Silicon Valley is known for its software, semiconductor, and Internet companies. Can it become a high-tech nexus for robotics too?
"Yes," says Rich Mahoney, director of robotics at SRI International, in Menlo Park, Calif., in the heart of Silicon Valley. And to make sure that people know it, he and his colleagues at SRI, along with local robotics companies such as Adept Technology and Willow Garage, have formed a group called Silicon Valley Robotics (SVR). The goal of SVR is to "nurture the robotics industry in this area and help create an environment where other companies would want to come here and start up," he says.
There are other robotics centers in the United States, most notably the Boston area surrounding the Massachusetts Institute of Technology and also Pittsburgh, where Carnegie Mellon University resides. The greater Silicon Valley area has Stanford University and U.C. Berkeley, and quite a heritage of robotics accomplishments too, but compared to these other regions, the area has been "overlooked in some ways as being a center for robotics," says Mahoney [photo, right]. The reason for it may be that "there was so much other activity going on here and that robotics was lost relative to all the other things."
Mahoney had already been in robotics for over 20 years before he came to work in Silicon Valley in September 2008. Once he arrived, he was surprised to find there was a real cluster of robotics companies and research groups in this area, and yet unlike Boston and Pittsburgh, there was no organization representing that industry. So he started talking about the idea of forming a group where people in the robotics industry can get together to network and discuss important issues. With Philip von Guggenberg and Regis Vincent at SRI, Mahoney started having weekly meetings to talk about ways to make it happen and put together a mailing list. The group grew organically with volunteers organizing meetings, but it was not until this year's National Robotics Week, when Silicon Valley Robotics endorsed and managed the Robot Block Party at Stanford, that they decided to get exposure.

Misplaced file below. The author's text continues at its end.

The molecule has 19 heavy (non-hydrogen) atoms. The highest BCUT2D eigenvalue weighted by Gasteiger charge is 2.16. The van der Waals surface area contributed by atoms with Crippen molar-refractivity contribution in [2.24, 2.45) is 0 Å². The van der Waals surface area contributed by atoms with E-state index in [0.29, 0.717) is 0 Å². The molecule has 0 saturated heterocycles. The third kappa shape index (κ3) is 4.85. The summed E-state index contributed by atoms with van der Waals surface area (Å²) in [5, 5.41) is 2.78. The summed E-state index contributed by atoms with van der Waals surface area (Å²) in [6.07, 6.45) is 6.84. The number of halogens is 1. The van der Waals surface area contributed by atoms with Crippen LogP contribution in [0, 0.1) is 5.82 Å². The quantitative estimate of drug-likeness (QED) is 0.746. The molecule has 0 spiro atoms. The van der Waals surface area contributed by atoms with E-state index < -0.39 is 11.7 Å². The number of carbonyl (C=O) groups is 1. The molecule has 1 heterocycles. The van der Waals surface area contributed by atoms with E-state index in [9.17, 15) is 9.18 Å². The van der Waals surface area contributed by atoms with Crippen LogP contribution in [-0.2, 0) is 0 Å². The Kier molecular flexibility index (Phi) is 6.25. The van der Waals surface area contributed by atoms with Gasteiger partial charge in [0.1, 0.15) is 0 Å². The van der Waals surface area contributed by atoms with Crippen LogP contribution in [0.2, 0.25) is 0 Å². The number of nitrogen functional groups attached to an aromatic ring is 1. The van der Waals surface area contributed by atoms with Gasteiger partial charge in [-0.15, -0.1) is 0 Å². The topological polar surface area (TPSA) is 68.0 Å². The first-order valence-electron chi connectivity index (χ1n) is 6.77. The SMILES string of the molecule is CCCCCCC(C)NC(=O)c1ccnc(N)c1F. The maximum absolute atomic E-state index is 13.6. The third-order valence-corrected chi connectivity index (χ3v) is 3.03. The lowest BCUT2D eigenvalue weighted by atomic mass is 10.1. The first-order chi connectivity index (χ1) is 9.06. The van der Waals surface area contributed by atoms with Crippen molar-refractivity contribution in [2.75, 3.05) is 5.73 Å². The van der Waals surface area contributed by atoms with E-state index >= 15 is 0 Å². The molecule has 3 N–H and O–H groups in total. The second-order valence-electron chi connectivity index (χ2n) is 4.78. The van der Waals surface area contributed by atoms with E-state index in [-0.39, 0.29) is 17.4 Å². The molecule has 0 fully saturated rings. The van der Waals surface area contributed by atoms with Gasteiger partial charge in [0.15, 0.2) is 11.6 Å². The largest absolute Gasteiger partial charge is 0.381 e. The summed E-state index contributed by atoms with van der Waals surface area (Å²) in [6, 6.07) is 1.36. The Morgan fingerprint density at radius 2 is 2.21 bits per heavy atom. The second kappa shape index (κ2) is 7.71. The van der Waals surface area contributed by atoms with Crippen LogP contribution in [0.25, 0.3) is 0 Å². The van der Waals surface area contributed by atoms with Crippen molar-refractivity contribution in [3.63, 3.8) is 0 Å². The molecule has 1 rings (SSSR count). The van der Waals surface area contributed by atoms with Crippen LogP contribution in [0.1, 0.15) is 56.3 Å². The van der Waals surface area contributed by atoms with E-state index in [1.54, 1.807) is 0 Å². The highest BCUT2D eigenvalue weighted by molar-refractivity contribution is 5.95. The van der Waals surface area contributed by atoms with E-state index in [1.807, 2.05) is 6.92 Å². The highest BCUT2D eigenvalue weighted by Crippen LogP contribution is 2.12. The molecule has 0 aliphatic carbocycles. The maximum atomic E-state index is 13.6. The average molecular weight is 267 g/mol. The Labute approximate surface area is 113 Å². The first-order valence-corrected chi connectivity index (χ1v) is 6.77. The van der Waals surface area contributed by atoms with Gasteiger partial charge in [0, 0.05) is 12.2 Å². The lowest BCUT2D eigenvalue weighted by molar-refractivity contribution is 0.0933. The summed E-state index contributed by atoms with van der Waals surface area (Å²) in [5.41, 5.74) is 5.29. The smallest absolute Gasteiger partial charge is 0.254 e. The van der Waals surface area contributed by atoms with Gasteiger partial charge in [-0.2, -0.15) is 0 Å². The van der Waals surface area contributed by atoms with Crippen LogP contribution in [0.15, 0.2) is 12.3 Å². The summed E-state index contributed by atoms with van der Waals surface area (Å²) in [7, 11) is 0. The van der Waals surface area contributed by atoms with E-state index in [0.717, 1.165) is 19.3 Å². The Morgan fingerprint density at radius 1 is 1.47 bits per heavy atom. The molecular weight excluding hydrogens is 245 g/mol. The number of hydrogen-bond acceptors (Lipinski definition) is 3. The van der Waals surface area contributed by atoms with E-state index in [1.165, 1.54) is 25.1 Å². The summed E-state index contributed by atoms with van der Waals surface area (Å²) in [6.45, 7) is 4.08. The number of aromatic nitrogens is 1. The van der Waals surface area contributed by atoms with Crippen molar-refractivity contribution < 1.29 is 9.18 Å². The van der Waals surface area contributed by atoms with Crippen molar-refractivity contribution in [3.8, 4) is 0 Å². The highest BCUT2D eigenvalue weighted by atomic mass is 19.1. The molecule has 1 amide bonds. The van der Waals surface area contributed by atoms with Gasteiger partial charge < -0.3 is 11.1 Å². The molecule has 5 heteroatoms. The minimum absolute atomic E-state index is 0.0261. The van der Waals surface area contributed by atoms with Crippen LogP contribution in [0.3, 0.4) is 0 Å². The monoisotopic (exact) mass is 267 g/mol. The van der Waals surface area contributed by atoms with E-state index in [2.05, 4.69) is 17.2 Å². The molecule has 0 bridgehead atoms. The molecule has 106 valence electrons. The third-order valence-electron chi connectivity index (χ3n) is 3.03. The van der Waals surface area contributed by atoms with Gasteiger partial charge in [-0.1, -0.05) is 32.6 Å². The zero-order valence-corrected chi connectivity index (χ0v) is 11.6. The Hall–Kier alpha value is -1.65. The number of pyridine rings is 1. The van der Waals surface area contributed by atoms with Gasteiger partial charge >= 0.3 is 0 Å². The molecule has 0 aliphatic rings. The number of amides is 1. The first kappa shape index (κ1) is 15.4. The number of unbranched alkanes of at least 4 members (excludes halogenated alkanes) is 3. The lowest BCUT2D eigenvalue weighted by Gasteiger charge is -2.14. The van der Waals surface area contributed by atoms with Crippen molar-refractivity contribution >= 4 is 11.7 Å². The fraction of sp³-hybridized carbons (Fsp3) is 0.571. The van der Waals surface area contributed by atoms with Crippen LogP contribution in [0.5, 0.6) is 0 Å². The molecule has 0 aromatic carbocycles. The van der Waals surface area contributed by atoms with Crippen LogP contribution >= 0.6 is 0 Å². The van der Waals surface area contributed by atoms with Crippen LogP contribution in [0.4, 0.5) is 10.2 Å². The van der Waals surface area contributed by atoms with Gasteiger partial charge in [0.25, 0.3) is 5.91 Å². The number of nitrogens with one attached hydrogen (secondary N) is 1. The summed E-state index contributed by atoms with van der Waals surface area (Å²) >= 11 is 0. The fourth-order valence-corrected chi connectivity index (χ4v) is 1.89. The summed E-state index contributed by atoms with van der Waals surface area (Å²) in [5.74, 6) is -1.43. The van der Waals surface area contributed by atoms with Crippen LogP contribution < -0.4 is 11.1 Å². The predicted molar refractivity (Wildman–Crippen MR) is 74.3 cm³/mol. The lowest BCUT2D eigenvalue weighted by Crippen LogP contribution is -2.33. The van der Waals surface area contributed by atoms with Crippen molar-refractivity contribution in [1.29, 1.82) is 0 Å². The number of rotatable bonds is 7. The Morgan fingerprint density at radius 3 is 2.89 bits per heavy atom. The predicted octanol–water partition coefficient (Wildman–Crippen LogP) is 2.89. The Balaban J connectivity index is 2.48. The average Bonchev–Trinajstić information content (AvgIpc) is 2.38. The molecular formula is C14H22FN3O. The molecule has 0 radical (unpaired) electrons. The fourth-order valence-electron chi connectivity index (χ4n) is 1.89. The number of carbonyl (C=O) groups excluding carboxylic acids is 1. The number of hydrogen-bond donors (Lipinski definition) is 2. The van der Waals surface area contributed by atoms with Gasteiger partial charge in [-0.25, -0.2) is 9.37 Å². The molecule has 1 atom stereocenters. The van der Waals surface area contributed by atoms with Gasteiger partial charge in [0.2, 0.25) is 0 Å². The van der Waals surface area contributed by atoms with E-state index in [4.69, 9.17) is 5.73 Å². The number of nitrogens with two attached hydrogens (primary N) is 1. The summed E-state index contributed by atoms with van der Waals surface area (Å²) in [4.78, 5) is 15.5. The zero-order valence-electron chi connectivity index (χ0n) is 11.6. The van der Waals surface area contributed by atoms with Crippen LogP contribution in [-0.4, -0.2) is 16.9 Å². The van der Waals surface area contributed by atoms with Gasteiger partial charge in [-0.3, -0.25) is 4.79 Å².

The group consists of about 40 organizations and is still in an informal grass roots stage. They get together at members' facilities for networking events. Right now the plan is to form a "leadership council" by the end of this year which will define the structure of the organization so that it can move on to the next stage. SRI, Adept, Willow Garage and German electronics company Robert Bosch, which conducts robotics research at its facility in Palo Alto, are interested in participating in this council, according to Mahoney. Currently there is no membership fee and "any organization in the greater Silicon Valley region interested in the robotics industry can be a part of it," he notes.
PR2 demo during a SVR meeting at Bosch's Palo Alto research center.
As robots jump out of the factory floors into homes and communities, the robotics industry promises to grow dramatically, and Silicon Valley will be competing with other areas for talent and investment. Recently, French robotics company Aldebaran Robotics decided to set up its U.S. operation in Boston. Mahoney says that Aldebaran had been looking at San Francisco as a potential location. "I am absolutely convinced that if there was a Silicon valley Robotics fully organized that I could have referred them to, to promote and attract them, that they would be in San Francisco," Mahoney points out.
On the other hand, there is also the need to cooperate with the other robotics regions to get their message heard in Washington, in regards to regulations, immigration and liability issues, which need to be made clear for the market to grow. And from that standpoint, a group like SVR will play an important role as the region's "single voice" so that it can "cooperate to elevate the resources and attention of the whole country."
SVR is also planning on organizing an "investor forum" to get the local venture capitalists interested in the robotics field. Much of the funding in robotics research in the U.S. has so far been from the military budget and for the robotics industry to bloom there is need for investment from the private sector - just as the Internet started with military funding and then blossomed into an industry. When Mahoney gave a talk on the state of robotics at a local industry event, he got "blank stares." "There's a whole industry here that's starting to emerge and if you are in the investment community, you have to pay attention," he emphasizes.
"As an outsider coming in, I find Silicon Valley a remarkable place with an aura, a concentration of technical know-how combined with an innovative spirit. I have no doubt that once the dots get connected, that things will happen quickly."
This article appeared originally at GetRobo.
Norri Kageki is a journalist who writes about robots. She is originally from Tokyo and currently lives in the San Francisco Bay Area. She is the publisher of GetRobo and also writes for various publications in the U.S. and Japan.